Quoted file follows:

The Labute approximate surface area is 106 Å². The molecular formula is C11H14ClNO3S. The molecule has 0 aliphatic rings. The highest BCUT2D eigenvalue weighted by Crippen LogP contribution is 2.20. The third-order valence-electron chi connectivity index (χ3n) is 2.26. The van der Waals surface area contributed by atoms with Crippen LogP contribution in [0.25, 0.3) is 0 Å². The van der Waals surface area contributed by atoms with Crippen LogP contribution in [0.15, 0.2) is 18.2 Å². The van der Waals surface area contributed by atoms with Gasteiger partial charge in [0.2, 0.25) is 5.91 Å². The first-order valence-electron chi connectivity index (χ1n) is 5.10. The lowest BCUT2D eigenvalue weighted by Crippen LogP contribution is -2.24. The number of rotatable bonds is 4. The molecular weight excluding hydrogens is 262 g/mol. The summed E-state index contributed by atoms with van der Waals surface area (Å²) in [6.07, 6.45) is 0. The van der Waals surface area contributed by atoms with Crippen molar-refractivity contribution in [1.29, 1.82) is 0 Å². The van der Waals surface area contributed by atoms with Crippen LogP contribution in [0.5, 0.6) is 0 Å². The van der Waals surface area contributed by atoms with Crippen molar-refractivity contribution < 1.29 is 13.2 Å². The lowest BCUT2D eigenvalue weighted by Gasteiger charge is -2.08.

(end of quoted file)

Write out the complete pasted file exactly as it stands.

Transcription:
The Labute approximate surface area is 106 Å². The molecular formula is C11H14ClNO3S. The molecule has 0 aliphatic rings. The highest BCUT2D eigenvalue weighted by Crippen LogP contribution is 2.20. The third-order valence-electron chi connectivity index (χ3n) is 2.26. The van der Waals surface area contributed by atoms with Crippen LogP contribution in [0.25, 0.3) is 0 Å². The van der Waals surface area contributed by atoms with Crippen LogP contribution in [0.15, 0.2) is 18.2 Å². The van der Waals surface area contributed by atoms with Gasteiger partial charge in [0.2, 0.25) is 5.91 Å². The first-order valence-electron chi connectivity index (χ1n) is 5.10. The lowest BCUT2D eigenvalue weighted by Crippen LogP contribution is -2.24. The number of rotatable bonds is 4. The molecular weight excluding hydrogens is 262 g/mol. The summed E-state index contributed by atoms with van der Waals surface area (Å²) in [6.07, 6.45) is 0. The van der Waals surface area contributed by atoms with Crippen molar-refractivity contribution in [1.29, 1.82) is 0 Å². The van der Waals surface area contributed by atoms with Crippen LogP contribution in [0.5, 0.6) is 0 Å². The van der Waals surface area contributed by atoms with Crippen molar-refractivity contribution < 1.29 is 13.2 Å². The lowest BCUT2D eigenvalue weighted by Gasteiger charge is -2.08.